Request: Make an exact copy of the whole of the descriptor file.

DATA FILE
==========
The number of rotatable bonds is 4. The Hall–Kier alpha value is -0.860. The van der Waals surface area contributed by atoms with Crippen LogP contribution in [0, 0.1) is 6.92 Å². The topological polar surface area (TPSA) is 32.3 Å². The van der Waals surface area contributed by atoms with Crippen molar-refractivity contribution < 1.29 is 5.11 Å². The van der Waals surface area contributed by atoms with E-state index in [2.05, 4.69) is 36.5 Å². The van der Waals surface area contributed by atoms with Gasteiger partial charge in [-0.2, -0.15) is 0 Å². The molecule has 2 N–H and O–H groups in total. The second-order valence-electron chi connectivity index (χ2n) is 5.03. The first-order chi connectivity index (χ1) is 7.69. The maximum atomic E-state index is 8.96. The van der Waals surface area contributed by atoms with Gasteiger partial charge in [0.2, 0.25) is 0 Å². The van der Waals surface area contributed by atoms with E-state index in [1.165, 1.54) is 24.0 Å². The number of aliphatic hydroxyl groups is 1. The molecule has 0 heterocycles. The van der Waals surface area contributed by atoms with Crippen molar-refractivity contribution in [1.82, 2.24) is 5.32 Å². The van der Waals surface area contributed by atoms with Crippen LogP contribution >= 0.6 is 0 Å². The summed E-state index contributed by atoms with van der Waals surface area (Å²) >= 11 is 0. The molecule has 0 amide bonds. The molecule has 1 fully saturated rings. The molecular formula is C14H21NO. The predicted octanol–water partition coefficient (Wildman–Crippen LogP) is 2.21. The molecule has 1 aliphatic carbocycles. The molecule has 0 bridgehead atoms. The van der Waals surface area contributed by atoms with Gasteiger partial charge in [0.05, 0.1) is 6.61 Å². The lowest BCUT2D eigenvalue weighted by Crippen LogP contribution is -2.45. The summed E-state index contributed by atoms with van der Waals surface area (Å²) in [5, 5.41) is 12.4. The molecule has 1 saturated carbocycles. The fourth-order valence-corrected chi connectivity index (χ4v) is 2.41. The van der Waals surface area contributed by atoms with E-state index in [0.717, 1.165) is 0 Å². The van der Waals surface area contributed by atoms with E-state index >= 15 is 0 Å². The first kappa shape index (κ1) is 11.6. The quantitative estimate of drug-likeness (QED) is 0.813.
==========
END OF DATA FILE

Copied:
The number of rotatable bonds is 4. The Hall–Kier alpha value is -0.860. The van der Waals surface area contributed by atoms with Crippen LogP contribution in [0, 0.1) is 6.92 Å². The topological polar surface area (TPSA) is 32.3 Å². The van der Waals surface area contributed by atoms with Crippen molar-refractivity contribution < 1.29 is 5.11 Å². The van der Waals surface area contributed by atoms with E-state index in [2.05, 4.69) is 36.5 Å². The van der Waals surface area contributed by atoms with Gasteiger partial charge in [-0.2, -0.15) is 0 Å². The molecule has 2 N–H and O–H groups in total. The second-order valence-electron chi connectivity index (χ2n) is 5.03. The first-order chi connectivity index (χ1) is 7.69. The maximum atomic E-state index is 8.96. The van der Waals surface area contributed by atoms with Gasteiger partial charge in [0.2, 0.25) is 0 Å². The van der Waals surface area contributed by atoms with E-state index in [1.165, 1.54) is 24.0 Å². The number of aliphatic hydroxyl groups is 1. The molecule has 0 heterocycles. The van der Waals surface area contributed by atoms with Crippen molar-refractivity contribution in [1.82, 2.24) is 5.32 Å². The van der Waals surface area contributed by atoms with Crippen LogP contribution >= 0.6 is 0 Å². The summed E-state index contributed by atoms with van der Waals surface area (Å²) >= 11 is 0. The molecule has 0 amide bonds. The molecule has 1 fully saturated rings. The molecular formula is C14H21NO. The predicted octanol–water partition coefficient (Wildman–Crippen LogP) is 2.21. The molecule has 1 aliphatic carbocycles. The molecule has 0 bridgehead atoms. The van der Waals surface area contributed by atoms with Gasteiger partial charge in [0.05, 0.1) is 6.61 Å². The lowest BCUT2D eigenvalue weighted by Crippen LogP contribution is -2.45. The summed E-state index contributed by atoms with van der Waals surface area (Å²) in [5, 5.41) is 12.4. The molecule has 1 saturated carbocycles. The fourth-order valence-corrected chi connectivity index (χ4v) is 2.41. The van der Waals surface area contributed by atoms with E-state index in [0.717, 1.165) is 0 Å². The van der Waals surface area contributed by atoms with E-state index >= 15 is 0 Å². The first kappa shape index (κ1) is 11.6. The quantitative estimate of drug-likeness (QED) is 0.813.